Court action needed?

Asked if the Government would take the Council to the Environment Court if it rejected the IHP’s recommendations, Smith said those decisions were for another day and were a “matter of extent.”

“We’ll be encouraging the Council to stay the course and to keep this process on time because it is so critical to the broader housing supply and affordability issues for the city,” he repeated.

Asked if he was concerned about figures in the National Party actively opposing intensification, he said: “There’s always contention in local body politics and the Government wants to respect the fact that it’s election year, that there will be range of candidates with different views.”

Smith the Government was not considering a full takeover of planning and consenting if the Unitary Plan process collapsed into a process of litigation.

“We passed special legislation late last year to enhance the Independent Hearings Panel’s process and we’ll just be encouraging Council to stay the course and ensure there’s that smooth transition from the special housing areas process over to the new Auckland Unitary Plan.”

Earlier this month the Government joined in legal action before the Environment Court to support a Fletcher Building plan to build 1,500 homes in the dis-used Three Kings Quarry. The plan is being challenged by a residents group who think the plans for apartment blocks is too intense. This was the first time the Government had gone to the Environment Court in such a way since 1999.

Key more equivocal

Prime Minister John Key was more equivocal when asked about the risks that a backlash led by National party figures could derail the Government’s supply-led strategy to deal with Auckland’s housing crisis.

Key said more houses needed to be built in Auckland and the Government could play its part through Special Housing Areas and releasing Government land, but he stopped short of saying the Council should ‘stay the course.’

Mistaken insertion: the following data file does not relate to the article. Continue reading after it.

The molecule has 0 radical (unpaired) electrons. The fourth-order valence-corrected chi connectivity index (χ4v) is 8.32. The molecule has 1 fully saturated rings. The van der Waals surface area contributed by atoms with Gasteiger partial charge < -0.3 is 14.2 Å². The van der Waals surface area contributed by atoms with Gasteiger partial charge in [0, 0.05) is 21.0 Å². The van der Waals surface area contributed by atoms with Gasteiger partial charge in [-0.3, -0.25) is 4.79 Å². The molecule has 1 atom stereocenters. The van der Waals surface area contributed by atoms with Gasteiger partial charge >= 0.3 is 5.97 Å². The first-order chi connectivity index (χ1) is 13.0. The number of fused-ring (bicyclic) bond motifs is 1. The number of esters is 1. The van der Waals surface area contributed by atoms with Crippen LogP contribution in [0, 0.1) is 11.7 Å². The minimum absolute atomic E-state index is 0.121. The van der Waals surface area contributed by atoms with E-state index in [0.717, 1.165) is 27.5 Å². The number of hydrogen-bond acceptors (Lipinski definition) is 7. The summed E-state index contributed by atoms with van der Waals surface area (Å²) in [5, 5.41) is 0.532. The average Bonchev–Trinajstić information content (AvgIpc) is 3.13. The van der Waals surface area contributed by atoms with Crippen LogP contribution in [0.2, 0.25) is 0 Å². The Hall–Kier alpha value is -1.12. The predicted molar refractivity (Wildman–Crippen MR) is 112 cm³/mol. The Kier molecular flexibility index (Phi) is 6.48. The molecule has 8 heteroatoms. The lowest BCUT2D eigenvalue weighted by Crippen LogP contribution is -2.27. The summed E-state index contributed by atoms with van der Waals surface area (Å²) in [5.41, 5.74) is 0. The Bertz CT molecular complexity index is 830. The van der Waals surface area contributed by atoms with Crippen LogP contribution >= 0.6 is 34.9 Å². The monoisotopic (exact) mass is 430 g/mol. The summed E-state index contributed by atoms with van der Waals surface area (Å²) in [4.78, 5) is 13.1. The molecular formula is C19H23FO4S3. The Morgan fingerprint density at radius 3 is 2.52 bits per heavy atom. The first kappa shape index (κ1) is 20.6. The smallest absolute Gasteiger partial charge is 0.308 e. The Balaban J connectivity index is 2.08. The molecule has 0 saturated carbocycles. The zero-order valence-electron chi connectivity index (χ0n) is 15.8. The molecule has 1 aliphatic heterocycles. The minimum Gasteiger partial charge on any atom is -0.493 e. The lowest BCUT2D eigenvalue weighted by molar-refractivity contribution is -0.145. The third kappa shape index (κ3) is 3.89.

“Ultimately, the Unitary Plan is a matter for Auckland and those Councillors will need to work through that,” Key said.

“I suspect there will be quite a bit of to-ing and fro-ing, but when people talk about intensification it’s like a lot of things in life. I think there are some areas where they believe intensification makes sense and would probably be widely supported, and there are other areas where it would come up against some significant resistance. It will be a matter for the Council to work its way through that,” he said.

Asked if he was disappointed that National-aligned Councillors were campaigning against intensification, he said: “It’s not National’s Unitary Plan, it’s the Auckland Council’s Unitary Plan. But the government recognises that there needs to be more houses built in Auckland, and as part of that I have said publicly on many occasions that would include Auckland spreading out and becoming denser, and therefore there being more high rise and higher structures and more in-fill taking place,” Key said.

‘Apartments in CBD, West Auckland less controversial’

Key suggested apartment blocks in the leafier suburbs of Remuera, Herne Bay, Kohimarama, Parnell, Mt Eden, Epsom, North Shore and Tamaki would be more controversial than in the CBD or in West Auckland.

“We are already starting to see more of that (intensification). Some places are not going to be terribly controversial, I think the CBD area and some parts of West Auckland. It just depends, like all of these things. I think they will find a pathway through it that suits most people . Not everyone will agree with it, but you will see a fair bit of it,” he said.

Asked if National’s Auckland MPs would be allowed to take a personal view on this issue. “Many of them will be lobbied both ways by their constituents and I expect them to listen to their constituents. It doesn’t mean they will always agree with them or it doesn’t mean that actually the policy that the National government takes will always fully be in agreement (with them),” Key said.

“But we expect people in good faith to listen to their constituents and see what they have to say. Some areas that they represent will be opposed to greater intensification, others will be much more relaxed about it,” he said.